Fitbit's second act: Can the original fitness band maker stage a comeback with healthcare?

Fitbit arguably started the trend towards consumer health-tracking hardware. Now the market it created has moved on and left it behind, can Fitbit turn things around?
Written by Jo Best, Contributor

Fitbit started life in 2007, with its founders touting a circuit board in a box as a way to lure investors. After selling its vision to consumers -- it managed to convince 5,000 people to pre-order the first version of its fitness tracker -- and venture capitalists, it began selling devices in 2009. By 2015, it went public with a multibillion dollar IPO, and by 2016, one in two fitness trackers sold were Fitbits.

But by 2017, sales started to fall off, as consumers shifted to fully-featured smartwatches rather than lower-tech fitness bands and its revenue and stock price began to tumble. Its sales were eventually surpassed by Apple's, which was able to sell more wearables despite devices prices that were often over $100 more than Fibit's. 

Since then, Fitbit has begun to focus heavily on healthcare as it seeks to restore its fortunes -- a move that should allow it to address a much broader market than it has historically been able to. 

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"Healthcare is a much broader category than fitness. It's more generally appealing in terms of people that are going to get onboard with it -- it's relevant to pretty much everyone, whereas programmes to get fit are something that you have to have a particular mindset to do, whereas everyone wants to get healthy," says James Moar, senior analyst at tech analyst Juniper Research. 

"From a business perspective in terms of what Fitbit can offer, they can get corporate customers involved, as well as address the other side of things to do with health insurance and reducing premiums," he adds.

Moving into healthcare is a path that Fitbit's competitors are also treading, and for the same reasons: the likes of Samsung and Apple have also retooled their smartwatches to focus as much on medicine as wellness. By moving away from purely consumer to consumer-plus-enterprise, companies are hoping to find a way of generating repeat revenue from services, rather than simply making one-off revenue from a hardware sale. 

Fitbit CEO James Park told ZDNet last year: "We're in the process of transitioning our business model from one that's purely device-centric today to one that's more of a balance between the two and much more focused on developing recurring revenue streams."

The first signs of its strategy shift came with Fitbit Wellness, a unit within the company that aimed to sell Fitbit devices and services to organisations with corporate wellness programs. Since those early efforts, the company has created Fitbit Health Solutions, a unit that works with both insurers and companies trying to nudge individuals into adopting healthier behaviours.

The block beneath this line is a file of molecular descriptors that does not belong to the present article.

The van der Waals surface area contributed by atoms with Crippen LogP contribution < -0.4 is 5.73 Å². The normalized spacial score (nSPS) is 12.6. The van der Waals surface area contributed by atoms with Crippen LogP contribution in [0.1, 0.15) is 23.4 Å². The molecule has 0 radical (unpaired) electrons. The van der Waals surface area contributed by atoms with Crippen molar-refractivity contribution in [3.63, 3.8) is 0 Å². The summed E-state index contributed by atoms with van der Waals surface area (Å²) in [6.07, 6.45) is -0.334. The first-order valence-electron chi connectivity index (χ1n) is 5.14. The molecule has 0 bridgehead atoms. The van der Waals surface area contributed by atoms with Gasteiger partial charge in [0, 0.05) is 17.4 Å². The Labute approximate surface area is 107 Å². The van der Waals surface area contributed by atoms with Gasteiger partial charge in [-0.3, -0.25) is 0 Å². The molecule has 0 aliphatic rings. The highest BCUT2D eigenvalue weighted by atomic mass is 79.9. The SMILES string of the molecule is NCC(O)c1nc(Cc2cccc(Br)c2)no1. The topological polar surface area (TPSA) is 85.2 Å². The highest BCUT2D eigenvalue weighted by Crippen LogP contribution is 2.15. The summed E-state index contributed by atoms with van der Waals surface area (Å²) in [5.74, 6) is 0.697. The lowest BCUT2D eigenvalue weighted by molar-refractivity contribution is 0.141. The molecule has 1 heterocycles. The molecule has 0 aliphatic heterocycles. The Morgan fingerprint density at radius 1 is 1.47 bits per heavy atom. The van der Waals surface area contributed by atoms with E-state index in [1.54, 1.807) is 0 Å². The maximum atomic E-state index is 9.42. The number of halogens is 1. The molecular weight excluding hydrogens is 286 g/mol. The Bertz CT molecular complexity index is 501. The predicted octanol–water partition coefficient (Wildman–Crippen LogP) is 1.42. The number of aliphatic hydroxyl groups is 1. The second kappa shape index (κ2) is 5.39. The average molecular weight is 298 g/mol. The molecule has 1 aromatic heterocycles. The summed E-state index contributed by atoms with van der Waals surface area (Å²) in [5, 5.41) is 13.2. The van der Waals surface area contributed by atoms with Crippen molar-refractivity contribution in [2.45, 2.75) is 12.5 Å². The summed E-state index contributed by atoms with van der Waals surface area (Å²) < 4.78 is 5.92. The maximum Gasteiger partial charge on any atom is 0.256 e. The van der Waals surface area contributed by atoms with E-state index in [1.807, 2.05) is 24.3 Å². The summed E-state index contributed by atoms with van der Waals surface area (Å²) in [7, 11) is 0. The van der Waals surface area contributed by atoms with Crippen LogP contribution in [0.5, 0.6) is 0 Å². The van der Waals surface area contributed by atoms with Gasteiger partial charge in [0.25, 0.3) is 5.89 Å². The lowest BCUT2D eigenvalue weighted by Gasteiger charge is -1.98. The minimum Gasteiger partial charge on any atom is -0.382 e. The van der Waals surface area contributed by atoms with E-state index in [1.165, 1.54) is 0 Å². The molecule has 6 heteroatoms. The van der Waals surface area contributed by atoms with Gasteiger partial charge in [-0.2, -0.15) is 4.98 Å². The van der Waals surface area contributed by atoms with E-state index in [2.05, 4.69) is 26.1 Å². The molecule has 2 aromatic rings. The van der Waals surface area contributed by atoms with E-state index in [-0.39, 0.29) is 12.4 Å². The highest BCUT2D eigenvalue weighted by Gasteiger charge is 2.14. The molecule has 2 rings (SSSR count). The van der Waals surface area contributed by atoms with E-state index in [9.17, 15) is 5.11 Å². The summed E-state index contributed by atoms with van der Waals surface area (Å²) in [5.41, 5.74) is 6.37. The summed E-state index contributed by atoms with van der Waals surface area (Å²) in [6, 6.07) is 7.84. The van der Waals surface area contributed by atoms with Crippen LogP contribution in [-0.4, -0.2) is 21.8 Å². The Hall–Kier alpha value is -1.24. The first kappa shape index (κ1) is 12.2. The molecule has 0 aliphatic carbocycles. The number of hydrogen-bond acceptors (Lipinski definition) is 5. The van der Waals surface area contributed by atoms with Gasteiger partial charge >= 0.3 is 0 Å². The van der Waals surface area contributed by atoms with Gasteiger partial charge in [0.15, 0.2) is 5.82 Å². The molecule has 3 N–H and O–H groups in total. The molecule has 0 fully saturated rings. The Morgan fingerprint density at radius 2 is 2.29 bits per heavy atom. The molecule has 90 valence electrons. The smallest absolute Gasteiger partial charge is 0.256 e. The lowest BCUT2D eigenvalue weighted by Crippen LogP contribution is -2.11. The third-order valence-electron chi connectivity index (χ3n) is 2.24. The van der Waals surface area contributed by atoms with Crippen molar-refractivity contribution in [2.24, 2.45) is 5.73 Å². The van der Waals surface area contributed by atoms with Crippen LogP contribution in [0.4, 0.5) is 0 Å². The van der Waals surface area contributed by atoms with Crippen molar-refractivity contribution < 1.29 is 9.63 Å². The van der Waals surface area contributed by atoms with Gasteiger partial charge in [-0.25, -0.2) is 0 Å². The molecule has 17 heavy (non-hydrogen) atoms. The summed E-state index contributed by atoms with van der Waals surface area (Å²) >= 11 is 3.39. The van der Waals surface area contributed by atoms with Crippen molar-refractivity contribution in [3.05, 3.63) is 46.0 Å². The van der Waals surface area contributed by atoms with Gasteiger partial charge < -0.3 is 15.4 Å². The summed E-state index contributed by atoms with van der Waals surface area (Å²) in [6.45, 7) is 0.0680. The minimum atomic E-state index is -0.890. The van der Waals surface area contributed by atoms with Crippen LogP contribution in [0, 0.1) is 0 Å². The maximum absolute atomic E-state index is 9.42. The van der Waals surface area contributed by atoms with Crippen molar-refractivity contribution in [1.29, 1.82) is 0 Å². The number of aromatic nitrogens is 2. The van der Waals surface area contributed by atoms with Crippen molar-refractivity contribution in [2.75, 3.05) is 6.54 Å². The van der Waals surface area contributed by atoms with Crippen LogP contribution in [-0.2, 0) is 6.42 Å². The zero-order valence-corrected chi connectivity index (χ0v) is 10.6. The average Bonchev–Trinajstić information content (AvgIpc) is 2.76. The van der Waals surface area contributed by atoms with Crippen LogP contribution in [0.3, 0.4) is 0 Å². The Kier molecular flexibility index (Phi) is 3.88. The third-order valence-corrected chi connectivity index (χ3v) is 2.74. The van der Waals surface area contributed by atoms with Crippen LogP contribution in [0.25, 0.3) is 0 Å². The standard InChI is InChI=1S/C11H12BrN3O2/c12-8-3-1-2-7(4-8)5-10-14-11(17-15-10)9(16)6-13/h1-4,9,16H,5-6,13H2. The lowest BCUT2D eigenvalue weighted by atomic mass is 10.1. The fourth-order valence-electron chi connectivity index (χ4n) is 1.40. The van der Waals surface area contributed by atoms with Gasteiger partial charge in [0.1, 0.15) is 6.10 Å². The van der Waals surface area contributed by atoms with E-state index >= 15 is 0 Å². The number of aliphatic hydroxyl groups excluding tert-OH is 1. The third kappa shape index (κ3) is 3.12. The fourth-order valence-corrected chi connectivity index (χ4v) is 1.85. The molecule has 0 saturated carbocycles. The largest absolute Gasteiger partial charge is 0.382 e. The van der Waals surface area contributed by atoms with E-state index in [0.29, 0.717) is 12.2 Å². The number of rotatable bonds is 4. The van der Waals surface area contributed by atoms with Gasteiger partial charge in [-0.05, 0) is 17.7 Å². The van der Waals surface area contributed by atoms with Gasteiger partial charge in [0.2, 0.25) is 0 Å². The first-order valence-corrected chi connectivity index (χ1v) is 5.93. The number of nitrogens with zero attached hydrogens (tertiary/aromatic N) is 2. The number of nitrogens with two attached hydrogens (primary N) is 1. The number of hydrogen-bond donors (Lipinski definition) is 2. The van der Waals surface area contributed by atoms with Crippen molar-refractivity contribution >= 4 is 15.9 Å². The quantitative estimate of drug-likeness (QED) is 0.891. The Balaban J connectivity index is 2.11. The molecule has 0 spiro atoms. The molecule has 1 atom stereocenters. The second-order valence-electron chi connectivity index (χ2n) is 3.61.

It's been building out its services portfolio accordingly. In September, it debuted Fitbit Care. The platform is aimed at employers and health insurers, and is designed to help the companies' staff or customers to improve their health and prevent and manage disease. The capabilities that it acquired when it bought health-coaching company Twine became part of Fitbit Care -- companies can offer their staff coaching on losing weight or quitting smoking for example -- and the platform signed up insurer Humana as a customer. The company is looking to build one of its key strengths, its active social community, into Care with private social groups and challenges to encourage healthy behaviour in users. 

By targeting insurers and corporates with a software and services play, the company could also potentially see an uplift in sales of its devices, as employers and healthcare payers subsidise the cost of hardware for employees and customers, using Fitbits to inspire people to get more active or eat better -- potentially saving on healthcare costs for those users down the line. It's a rich area: according to analyst IDC, around 60 percent of healthcare providers currently have wearable tech plans for health and wellness that are either in pilot phase or in production. The numbers are similar for wearable devices for medical conditions.

And, despite its recent ups and downs, Fitbit still has a powerful pull among the device-using public. "Fitbit has a relentless focus on health, including chronic disease management, and fitness. It has a strong brand recognition to the point where Fitbit has become a proprietary eponym for wearable fitness trackers. It has formed partnerships with payers, providers and employers to offer its health solutions for fitness and chronic disease management," Lynne Dunbrack, research VP for health insights at IDC, told ZDNet.